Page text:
If none of those things have happened to you, you are very fortunate, #blessed, and yes privileged. America, don't be afraid of that word because with that word we have great power. Power to make a change. Power, not to debate over whether or not some football player should stand or sit during the anthem, but to ask our fellow Americans why they feel oppressed, left out, underrepresented and what can be done, so they feel as if they have the same rights and opportunities as we do. Have some compassion when you think of what some of these people experience. If you can't muster the empathy for the adults, think of the innocent children. Is that the America you want for them?
The other day, one of my students, in a group discussion on the upcoming election, boldly pleaded for America to come together. With a look of fear and years of obstacles in his eyes, he urged, "If America doesn't unite and continues to remain so divided, the terrorist will win."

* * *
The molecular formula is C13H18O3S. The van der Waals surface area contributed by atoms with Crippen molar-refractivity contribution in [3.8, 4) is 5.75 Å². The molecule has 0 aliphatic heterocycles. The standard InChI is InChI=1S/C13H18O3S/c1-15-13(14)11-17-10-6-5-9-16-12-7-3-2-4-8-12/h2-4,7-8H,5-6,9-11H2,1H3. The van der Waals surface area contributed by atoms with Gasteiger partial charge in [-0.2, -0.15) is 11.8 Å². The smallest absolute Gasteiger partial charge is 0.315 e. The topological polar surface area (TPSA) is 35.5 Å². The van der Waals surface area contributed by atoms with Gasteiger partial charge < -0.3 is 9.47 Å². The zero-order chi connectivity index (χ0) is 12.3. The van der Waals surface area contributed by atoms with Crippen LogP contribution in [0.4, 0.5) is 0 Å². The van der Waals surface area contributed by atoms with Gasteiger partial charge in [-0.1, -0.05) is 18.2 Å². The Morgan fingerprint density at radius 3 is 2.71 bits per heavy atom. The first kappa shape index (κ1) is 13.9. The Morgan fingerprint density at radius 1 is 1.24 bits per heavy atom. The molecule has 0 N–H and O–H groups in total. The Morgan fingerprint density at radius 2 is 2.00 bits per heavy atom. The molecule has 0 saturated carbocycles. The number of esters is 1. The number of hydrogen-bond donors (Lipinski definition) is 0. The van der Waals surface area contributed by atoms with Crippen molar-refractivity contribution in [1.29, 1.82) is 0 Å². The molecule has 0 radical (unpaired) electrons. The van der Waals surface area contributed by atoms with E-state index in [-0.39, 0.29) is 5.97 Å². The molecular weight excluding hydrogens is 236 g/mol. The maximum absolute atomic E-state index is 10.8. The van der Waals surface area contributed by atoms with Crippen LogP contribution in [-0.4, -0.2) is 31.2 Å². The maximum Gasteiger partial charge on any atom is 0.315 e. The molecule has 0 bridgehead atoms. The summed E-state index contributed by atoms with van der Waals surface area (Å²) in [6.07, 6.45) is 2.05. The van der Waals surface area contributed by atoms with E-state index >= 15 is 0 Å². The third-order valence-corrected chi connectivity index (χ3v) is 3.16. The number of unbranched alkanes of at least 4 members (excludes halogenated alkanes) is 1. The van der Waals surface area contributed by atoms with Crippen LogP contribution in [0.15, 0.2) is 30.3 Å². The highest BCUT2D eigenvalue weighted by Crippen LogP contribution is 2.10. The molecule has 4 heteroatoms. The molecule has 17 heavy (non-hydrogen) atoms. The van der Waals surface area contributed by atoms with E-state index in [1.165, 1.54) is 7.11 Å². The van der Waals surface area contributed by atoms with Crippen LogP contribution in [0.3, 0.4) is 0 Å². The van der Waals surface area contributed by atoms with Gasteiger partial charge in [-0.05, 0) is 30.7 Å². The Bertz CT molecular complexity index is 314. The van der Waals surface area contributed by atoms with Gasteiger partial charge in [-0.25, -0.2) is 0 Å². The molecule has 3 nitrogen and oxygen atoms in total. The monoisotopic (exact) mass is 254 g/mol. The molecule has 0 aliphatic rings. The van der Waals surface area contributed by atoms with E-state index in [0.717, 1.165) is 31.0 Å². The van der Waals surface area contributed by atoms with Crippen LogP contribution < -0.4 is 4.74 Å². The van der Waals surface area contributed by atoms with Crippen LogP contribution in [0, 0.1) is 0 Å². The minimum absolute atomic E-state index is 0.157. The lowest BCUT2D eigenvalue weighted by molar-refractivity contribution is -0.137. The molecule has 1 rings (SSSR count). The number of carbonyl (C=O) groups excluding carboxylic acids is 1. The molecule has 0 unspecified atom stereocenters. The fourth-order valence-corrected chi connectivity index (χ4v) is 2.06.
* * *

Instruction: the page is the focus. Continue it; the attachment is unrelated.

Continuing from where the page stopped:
Is he not right? Debating the smaller issue of whether Colin should stand or sit doesn't feed hungry children or remove kids from street violence or put an end to racism? Yes, it is true that we can argue over whether teachers, cops, and our military deserve more money and respect (The answer is that they most definitely do.) but the fact of the matter is that we chose that life. Those children did not. Therefore, why are we so uncomfortable to address the larger issue at hand? Until every child is well fed and free from discrimination, that will always remain the most important matter. Period. I have read so many dissenters on social media declare that anyone who protests should just leave along with various other unproductive comments. Isn't that what terrorists are making the now refugees do? Leave because they are not safe or welcomed in their home country. That's not the America I know. We are the United States of America. Land of the free. Home of the brave.
Show your patriotism and donate here or here to support children who wish to have the same American dream as you. And finally, now that we have been made aware, it's time to start standing for the anthem and talking about how we should #giveup and #giveback. America, give up that one thing you don't need and give back to someone who does.
visit http://theshameofthenation.weebly.com to learn more about the racial disparities in our American school systems.